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Introducing Cisco Cognitive Threat Analytics

“There is no silver bullet.”  That’s one of our favorite sayings at Cisco Security. We use it to convey the point that malware prevention is not 100%. As new attack vectors emerge and the threat landscape evolves, some malware will get through – regardless of which security vendor you choose.

In fact, our recently released 2014 Annual Security Report found that “100 percent of business networks analyzed by Cisco have traffic going to websites that host malware.” Basically, everyone will be compromised to one degree or another.

There are two factors at play. First, as modern networks have expanded and extend beyond the traditional perimeter to include endpoints, mobile devices, virtual desktops, data centers, and the cloud, new attack vectors have emerged. Attackers don’t discriminate and will take advantage of any gap in protection to accomplish their mission.

Second, attackers are focused on understanding security technologies, how they work, where they are deployed, and how to exploit their weaknesses. For example, they outsmart point-in-time defenses – like sandbox technologies that only scan files once – by creating targeted, context-aware malware that can modify its behavior to evade detection and infiltrate the extended network where it is difficult to locate, let alone eradicate.

So what can you do about it? Well, at Cisco we advocate for continuous protection across the entire attack continuum – before, during, and after an attack. We believe security strategies that focus solely on perimeter-based defenses and preventive techniques will only leave attackers free to act as they please, once inside your network.
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Malware is Everywhere. Now, so is Advanced Malware Protection from Cisco.

Malware is everywhere and it’s incredibly challenging to combat, using whatever unprotected path exists to reach its target and accomplish its mission.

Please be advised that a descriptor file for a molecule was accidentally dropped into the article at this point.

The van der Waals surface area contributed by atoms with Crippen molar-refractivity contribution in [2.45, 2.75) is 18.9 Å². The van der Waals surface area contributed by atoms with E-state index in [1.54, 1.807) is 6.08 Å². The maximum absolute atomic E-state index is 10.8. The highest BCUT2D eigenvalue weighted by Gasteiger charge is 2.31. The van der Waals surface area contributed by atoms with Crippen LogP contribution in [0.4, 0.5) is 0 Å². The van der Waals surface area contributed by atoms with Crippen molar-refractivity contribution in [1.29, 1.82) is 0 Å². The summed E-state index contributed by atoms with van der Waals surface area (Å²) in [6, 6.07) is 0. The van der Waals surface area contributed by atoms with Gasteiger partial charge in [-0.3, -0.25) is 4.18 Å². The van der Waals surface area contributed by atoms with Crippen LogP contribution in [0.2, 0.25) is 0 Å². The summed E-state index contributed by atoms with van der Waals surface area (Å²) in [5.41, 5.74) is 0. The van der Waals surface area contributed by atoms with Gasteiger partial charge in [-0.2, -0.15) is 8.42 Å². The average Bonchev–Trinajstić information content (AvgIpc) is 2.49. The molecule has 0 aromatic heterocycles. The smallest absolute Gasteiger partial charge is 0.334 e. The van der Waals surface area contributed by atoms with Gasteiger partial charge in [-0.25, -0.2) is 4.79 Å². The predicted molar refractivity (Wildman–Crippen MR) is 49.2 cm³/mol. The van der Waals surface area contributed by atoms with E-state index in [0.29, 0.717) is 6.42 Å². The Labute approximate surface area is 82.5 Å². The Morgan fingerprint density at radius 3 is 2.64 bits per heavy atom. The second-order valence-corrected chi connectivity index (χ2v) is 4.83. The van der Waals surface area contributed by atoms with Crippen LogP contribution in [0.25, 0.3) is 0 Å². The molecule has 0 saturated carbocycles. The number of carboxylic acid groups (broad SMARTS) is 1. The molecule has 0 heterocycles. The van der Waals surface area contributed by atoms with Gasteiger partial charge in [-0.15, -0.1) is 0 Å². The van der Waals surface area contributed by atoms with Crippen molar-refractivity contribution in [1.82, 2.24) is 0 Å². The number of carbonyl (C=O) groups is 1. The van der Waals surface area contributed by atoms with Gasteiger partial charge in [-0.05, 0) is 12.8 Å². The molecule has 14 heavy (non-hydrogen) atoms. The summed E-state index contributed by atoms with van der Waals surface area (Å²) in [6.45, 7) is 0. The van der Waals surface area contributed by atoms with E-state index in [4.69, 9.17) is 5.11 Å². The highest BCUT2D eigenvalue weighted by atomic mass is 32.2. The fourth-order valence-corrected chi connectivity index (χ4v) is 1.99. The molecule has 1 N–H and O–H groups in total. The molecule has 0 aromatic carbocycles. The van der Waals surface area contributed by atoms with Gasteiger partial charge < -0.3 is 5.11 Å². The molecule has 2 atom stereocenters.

Malware has become the weapon of choice for hackers. According to the 2013 Verizon Data Breach Investigation Report, of the top 20 types of threat actions last year, malware is the most common method used, followed by hacking and social engineering. Increasingly, blended threats that combine several methods – for example, phishing, malware and hacking – are being used to introduce malware, embed the malware in networks, remain undetected for long periods of time and steal data or disrupt critical systems. More specifically on blended threats, the report tells us that more than 95 percent of all attacks intended for conduct espionage employed phishing. What is more, a prominent recent retail breach began with a targeted email phishing attack that ultimately led to access to payment system data via malware uploaded to PoS systems.

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What will Security for the Network of the Future Look Like?

In the next few years, there will be more mobile users and more mobile connections than ever:

  • By 2018, there will be 4.9 billion mobile users, up from 4.1 billion in 2013, according to the newly released Cisco VNI forecast
  • In addition, there will be 10 billion mobile-ready devices and connections, which includes 8 billion mobile devices and 2 billion machine-to-machine (M2M) connections

Are the networks that are in place today able to handle the influx and sophistication of devices and data, or is this wave of technology going to usher in a need for a different kind of network?

I don’t think I’m alone in saying that organizations need a flexible, programmable infrastructure that can expand and contract more readily to their needs, especially in terms of security. A security-centric, programmable infrastructure that detects and responds to emerging threat vectors is essential for organizations to thrive in our hyper-connected era.

However, many business and IT leaders are unsure of what that looks like. How can a programmable infrastructure examine security holistically and gain visibility across the entire cybercrime continuum—before, during, and after an attack?

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Cisco Annual Security Report Live Broadcast – Recap

Last week, following the release of the 2014 Cisco Annual Security Report, my colleague Levi Gundert and I took questions from you, our partners and customers, about the report and its most interesting findings.

This year’s report highlighted a number of new trends and found unprecedented growth of threat alerts, which reached the highest level we’ve seen in more than a decade of monitoring.

Although the report paints a grim picture of the current state of cybersecurity, we are optimistic that there is hope for restoring trust in people, institutions, and technologies. This must start with empowering defenders with real-world knowledge about expanding attack surfaces. To truly protect against all of these possible attacks, defenders must understand the attackers, their motivations and their methods – before, during, and after an attack.